With CLINTON and GENERAL ELECTION also in the fill, it’s more like a mini-theme.
JOHNSON and STEIN as well, and symmetrically.
Nice work Evan!
Good point! I was TIRED.
Agreed! Evan’s biggest misdirection is the title: Themeless 3.
Post updated. Thanks.
I wondered if people would also think DEAL-BREAKER, HUCKSTERS, BODY SLAMS, and COMIC RELIEF were part of the mini-theme too, considering the way this campaign season has gone. I didn’t pre-plan those answers, though.
NYT: Screwed-up the cross between 78A LITCHI and 74D SID, by filling in “lytchi” and “syd.” Confused by the variant for LITCHI (lychee), and Pink Floyd’s Syd Barrett, I guess.
Transliteration is always a goldmine for variations. Incidentally, the Latin name is Litchi chinensis so this spelling is authoritative in one sense.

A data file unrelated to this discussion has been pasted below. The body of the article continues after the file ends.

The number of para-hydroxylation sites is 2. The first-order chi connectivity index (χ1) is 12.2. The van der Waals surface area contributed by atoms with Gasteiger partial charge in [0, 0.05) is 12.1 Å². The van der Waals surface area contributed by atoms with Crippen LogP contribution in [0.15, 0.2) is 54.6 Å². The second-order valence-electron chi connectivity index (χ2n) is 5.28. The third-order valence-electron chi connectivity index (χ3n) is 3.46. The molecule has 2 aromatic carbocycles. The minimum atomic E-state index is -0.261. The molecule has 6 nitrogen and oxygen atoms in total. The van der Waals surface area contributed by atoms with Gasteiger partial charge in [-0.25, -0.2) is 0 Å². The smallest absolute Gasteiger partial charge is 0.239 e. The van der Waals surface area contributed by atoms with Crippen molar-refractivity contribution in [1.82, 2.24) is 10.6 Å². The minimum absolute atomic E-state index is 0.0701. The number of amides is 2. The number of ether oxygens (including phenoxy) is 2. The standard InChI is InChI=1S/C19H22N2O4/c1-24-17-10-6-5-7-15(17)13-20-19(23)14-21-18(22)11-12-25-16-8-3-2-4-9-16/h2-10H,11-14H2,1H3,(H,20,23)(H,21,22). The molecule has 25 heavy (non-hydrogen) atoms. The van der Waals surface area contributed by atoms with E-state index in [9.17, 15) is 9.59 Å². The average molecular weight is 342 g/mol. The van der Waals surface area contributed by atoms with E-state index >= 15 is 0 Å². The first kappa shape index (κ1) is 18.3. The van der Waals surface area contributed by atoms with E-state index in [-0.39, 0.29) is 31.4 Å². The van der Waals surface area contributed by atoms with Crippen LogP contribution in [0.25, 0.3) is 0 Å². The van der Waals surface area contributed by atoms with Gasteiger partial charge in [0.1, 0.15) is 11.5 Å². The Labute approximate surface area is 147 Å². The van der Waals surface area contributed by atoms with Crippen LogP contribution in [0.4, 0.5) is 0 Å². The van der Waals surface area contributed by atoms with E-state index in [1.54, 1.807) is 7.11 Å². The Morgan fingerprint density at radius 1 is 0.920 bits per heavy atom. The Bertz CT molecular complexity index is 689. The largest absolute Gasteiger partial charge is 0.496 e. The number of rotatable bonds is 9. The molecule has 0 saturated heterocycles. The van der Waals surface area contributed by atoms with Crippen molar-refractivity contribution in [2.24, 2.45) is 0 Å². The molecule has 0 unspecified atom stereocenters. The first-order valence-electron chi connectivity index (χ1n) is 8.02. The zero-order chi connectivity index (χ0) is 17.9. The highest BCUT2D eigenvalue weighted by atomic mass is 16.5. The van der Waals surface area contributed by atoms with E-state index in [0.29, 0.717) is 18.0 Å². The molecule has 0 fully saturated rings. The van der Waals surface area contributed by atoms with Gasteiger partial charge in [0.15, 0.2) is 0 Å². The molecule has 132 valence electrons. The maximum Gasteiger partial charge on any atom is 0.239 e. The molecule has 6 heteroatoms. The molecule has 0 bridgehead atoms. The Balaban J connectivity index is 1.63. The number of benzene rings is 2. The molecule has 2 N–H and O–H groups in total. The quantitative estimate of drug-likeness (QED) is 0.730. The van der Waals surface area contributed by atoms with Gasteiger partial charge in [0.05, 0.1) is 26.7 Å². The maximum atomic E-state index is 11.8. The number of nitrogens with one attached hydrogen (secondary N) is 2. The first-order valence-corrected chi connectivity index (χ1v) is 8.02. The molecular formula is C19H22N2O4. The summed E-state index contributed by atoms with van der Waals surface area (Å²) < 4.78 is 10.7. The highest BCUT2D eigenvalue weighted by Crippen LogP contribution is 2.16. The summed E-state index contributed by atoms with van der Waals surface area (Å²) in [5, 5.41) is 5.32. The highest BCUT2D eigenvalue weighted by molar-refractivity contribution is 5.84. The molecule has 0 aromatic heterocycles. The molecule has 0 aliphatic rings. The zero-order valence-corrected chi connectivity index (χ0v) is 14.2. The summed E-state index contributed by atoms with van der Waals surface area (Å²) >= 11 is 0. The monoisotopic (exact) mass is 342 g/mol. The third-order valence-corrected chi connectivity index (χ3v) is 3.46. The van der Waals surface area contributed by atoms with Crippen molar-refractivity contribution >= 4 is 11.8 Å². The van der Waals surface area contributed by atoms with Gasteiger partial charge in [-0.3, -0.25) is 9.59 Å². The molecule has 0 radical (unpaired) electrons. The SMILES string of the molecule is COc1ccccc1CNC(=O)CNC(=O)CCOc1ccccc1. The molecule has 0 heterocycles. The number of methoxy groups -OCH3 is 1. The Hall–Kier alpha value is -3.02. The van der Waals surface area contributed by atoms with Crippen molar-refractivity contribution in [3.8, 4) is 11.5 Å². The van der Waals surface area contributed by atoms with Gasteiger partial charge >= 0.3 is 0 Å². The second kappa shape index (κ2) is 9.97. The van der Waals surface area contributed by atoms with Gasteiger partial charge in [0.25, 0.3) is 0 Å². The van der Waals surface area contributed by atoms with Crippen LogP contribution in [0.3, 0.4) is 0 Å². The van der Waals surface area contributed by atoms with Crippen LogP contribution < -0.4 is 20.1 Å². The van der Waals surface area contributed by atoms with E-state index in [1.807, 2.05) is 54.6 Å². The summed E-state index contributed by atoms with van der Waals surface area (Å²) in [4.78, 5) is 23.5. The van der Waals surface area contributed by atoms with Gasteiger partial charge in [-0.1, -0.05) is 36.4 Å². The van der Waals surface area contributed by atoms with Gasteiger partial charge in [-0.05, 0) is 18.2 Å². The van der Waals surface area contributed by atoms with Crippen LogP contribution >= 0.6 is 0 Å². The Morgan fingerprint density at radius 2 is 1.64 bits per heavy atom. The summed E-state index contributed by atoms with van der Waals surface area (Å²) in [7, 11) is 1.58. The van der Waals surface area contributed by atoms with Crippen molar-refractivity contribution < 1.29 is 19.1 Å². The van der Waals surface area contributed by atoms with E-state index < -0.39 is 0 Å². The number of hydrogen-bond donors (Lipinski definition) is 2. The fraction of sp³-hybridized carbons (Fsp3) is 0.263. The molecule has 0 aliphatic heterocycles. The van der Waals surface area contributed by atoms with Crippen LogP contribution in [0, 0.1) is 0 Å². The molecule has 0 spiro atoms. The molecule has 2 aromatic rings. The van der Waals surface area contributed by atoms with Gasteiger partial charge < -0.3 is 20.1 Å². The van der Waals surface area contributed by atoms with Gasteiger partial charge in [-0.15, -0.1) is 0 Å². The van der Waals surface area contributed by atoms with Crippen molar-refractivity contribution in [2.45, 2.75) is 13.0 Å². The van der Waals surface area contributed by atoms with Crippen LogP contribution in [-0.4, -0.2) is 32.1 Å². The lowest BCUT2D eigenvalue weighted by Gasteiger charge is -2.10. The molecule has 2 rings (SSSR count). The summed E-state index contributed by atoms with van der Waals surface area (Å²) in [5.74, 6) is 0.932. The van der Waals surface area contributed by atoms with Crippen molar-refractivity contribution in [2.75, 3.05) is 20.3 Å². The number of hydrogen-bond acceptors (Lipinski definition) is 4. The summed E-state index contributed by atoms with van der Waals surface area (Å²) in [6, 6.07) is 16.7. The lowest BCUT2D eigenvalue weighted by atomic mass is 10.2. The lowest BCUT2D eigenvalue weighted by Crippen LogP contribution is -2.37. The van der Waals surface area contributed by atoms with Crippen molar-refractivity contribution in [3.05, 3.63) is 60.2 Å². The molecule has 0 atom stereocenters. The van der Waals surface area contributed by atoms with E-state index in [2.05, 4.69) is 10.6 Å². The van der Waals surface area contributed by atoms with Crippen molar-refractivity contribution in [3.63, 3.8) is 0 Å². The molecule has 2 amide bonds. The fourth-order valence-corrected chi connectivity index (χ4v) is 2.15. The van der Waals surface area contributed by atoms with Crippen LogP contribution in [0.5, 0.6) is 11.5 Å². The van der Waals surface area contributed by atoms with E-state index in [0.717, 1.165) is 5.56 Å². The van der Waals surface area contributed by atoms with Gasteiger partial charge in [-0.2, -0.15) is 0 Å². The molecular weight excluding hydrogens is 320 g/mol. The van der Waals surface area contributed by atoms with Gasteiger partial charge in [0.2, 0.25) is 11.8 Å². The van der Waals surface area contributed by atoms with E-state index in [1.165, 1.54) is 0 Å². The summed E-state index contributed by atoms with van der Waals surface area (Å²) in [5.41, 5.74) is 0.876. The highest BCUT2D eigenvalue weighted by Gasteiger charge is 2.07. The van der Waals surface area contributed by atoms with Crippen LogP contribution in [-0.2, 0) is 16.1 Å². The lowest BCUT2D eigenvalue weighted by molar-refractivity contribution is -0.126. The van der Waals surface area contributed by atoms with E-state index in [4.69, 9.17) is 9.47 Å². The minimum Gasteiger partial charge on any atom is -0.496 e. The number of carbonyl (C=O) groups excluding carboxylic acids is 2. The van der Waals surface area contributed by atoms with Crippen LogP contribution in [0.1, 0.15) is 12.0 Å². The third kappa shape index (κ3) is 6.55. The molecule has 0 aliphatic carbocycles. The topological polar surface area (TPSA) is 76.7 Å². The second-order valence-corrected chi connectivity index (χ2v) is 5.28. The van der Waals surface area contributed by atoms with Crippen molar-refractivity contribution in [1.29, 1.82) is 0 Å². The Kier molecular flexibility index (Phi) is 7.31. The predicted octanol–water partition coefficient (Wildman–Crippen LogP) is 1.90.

It always bothers me to call the lychee a lychee nut. It’s a delicate fruit and the part we eat is not nut-like at all. I’ve only heard it “in the wild” in New York, but it’s probably used other places as well. It just strikes me as odd. I love fresh lychees, which are available fairly cheaply now in the summer. We get decent ones from Southern California and better ones from Hawaii. And in August, we get them from China as well.
Apparently, lychees also grow well down here in Florida. You’ve convinced me to give them a try.
That perplexed me too — I’ve never heard of a litchi (or lychee, which seems more familiar to me) referred to as a nut.
Wikipedia: lychee, litchi, liechee, liche, lizhi or li zhi, or lichee
Did some googling and several sites refer to the lychee seed as a lychee nut. Apparently the lychee seed (i.e. “nut”) is used in some Chinese herbal medicines.
There is something which bothers me about them. It seems like people think lychees are exotic, but I remember them being in my little cans of fruit cocktail I ate as dessert in the 80s.
Now I realize that my 80s cans of fruit cocktail were
probably made in China, which seems to explain the inclusion of lychees….
Floridia in the Sebring and Okeechobee area also has lychee plantations. Very large lush trees that take a long time to grow